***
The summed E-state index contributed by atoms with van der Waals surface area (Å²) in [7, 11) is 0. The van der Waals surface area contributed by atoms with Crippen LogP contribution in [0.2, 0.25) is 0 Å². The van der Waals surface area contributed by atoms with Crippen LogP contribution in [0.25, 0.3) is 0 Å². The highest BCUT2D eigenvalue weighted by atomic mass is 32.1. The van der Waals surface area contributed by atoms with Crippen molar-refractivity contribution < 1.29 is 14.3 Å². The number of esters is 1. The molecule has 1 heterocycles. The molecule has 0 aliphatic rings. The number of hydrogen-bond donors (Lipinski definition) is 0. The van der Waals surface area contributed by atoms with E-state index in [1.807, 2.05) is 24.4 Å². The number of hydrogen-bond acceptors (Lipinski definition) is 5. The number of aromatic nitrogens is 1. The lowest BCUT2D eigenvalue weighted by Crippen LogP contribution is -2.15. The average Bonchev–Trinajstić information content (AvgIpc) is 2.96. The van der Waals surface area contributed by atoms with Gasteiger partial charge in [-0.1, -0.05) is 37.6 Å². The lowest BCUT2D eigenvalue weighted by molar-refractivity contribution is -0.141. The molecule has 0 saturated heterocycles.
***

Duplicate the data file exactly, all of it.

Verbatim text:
The summed E-state index contributed by atoms with van der Waals surface area (Å²) in [7, 11) is 0. The van der Waals surface area contributed by atoms with Crippen LogP contribution in [0.2, 0.25) is 0 Å². The van der Waals surface area contributed by atoms with Crippen LogP contribution in [0.25, 0.3) is 0 Å². The highest BCUT2D eigenvalue weighted by atomic mass is 32.1. The van der Waals surface area contributed by atoms with Crippen molar-refractivity contribution < 1.29 is 14.3 Å². The number of esters is 1. The molecule has 1 heterocycles. The molecule has 0 aliphatic rings. The number of hydrogen-bond donors (Lipinski definition) is 0. The van der Waals surface area contributed by atoms with E-state index in [1.807, 2.05) is 24.4 Å². The number of hydrogen-bond acceptors (Lipinski definition) is 5. The number of aromatic nitrogens is 1. The lowest BCUT2D eigenvalue weighted by Crippen LogP contribution is -2.15. The average Bonchev–Trinajstić information content (AvgIpc) is 2.96. The van der Waals surface area contributed by atoms with Gasteiger partial charge in [-0.1, -0.05) is 37.6 Å². The lowest BCUT2D eigenvalue weighted by molar-refractivity contribution is -0.141. The molecule has 0 saturated heterocycles.